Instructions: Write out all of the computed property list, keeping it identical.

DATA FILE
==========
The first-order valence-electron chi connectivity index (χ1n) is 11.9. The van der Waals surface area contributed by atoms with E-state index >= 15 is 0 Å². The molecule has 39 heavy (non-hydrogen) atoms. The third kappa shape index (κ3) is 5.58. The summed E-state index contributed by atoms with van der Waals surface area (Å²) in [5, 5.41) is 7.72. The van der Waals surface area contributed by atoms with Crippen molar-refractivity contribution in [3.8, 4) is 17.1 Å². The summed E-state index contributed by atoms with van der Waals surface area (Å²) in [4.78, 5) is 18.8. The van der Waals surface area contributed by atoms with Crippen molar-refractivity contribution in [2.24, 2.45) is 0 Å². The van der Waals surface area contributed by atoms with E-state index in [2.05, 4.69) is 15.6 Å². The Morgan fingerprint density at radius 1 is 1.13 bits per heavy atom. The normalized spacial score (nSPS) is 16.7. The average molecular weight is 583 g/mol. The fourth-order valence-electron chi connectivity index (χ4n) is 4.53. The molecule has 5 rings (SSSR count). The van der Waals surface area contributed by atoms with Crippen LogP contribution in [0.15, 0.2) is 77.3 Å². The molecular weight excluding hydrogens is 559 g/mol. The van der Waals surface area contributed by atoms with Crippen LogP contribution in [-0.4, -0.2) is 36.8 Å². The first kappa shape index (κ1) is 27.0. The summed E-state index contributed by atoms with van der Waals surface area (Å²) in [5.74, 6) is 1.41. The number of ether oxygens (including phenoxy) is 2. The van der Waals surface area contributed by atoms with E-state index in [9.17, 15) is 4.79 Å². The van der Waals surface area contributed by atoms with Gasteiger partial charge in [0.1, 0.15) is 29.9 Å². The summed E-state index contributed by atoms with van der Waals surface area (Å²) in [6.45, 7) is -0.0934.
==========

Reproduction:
The first-order valence-electron chi connectivity index (χ1n) is 11.9. The van der Waals surface area contributed by atoms with E-state index >= 15 is 0 Å². The molecule has 39 heavy (non-hydrogen) atoms. The third kappa shape index (κ3) is 5.58. The summed E-state index contributed by atoms with van der Waals surface area (Å²) in [5, 5.41) is 7.72. The van der Waals surface area contributed by atoms with Crippen molar-refractivity contribution in [3.8, 4) is 17.1 Å². The summed E-state index contributed by atoms with van der Waals surface area (Å²) in [4.78, 5) is 18.8. The van der Waals surface area contributed by atoms with Crippen molar-refractivity contribution in [2.24, 2.45) is 0 Å². The van der Waals surface area contributed by atoms with E-state index in [2.05, 4.69) is 15.6 Å². The Morgan fingerprint density at radius 1 is 1.13 bits per heavy atom. The normalized spacial score (nSPS) is 16.7. The average molecular weight is 583 g/mol. The fourth-order valence-electron chi connectivity index (χ4n) is 4.53. The molecule has 5 rings (SSSR count). The van der Waals surface area contributed by atoms with Crippen LogP contribution in [0.15, 0.2) is 77.3 Å². The molecular weight excluding hydrogens is 559 g/mol. The van der Waals surface area contributed by atoms with Crippen LogP contribution in [-0.4, -0.2) is 36.8 Å². The first kappa shape index (κ1) is 27.0. The summed E-state index contributed by atoms with van der Waals surface area (Å²) in [5.74, 6) is 1.41. The number of ether oxygens (including phenoxy) is 2. The van der Waals surface area contributed by atoms with E-state index in [9.17, 15) is 4.79 Å². The van der Waals surface area contributed by atoms with Gasteiger partial charge in [0.1, 0.15) is 29.9 Å². The summed E-state index contributed by atoms with van der Waals surface area (Å²) in [6.45, 7) is -0.0934.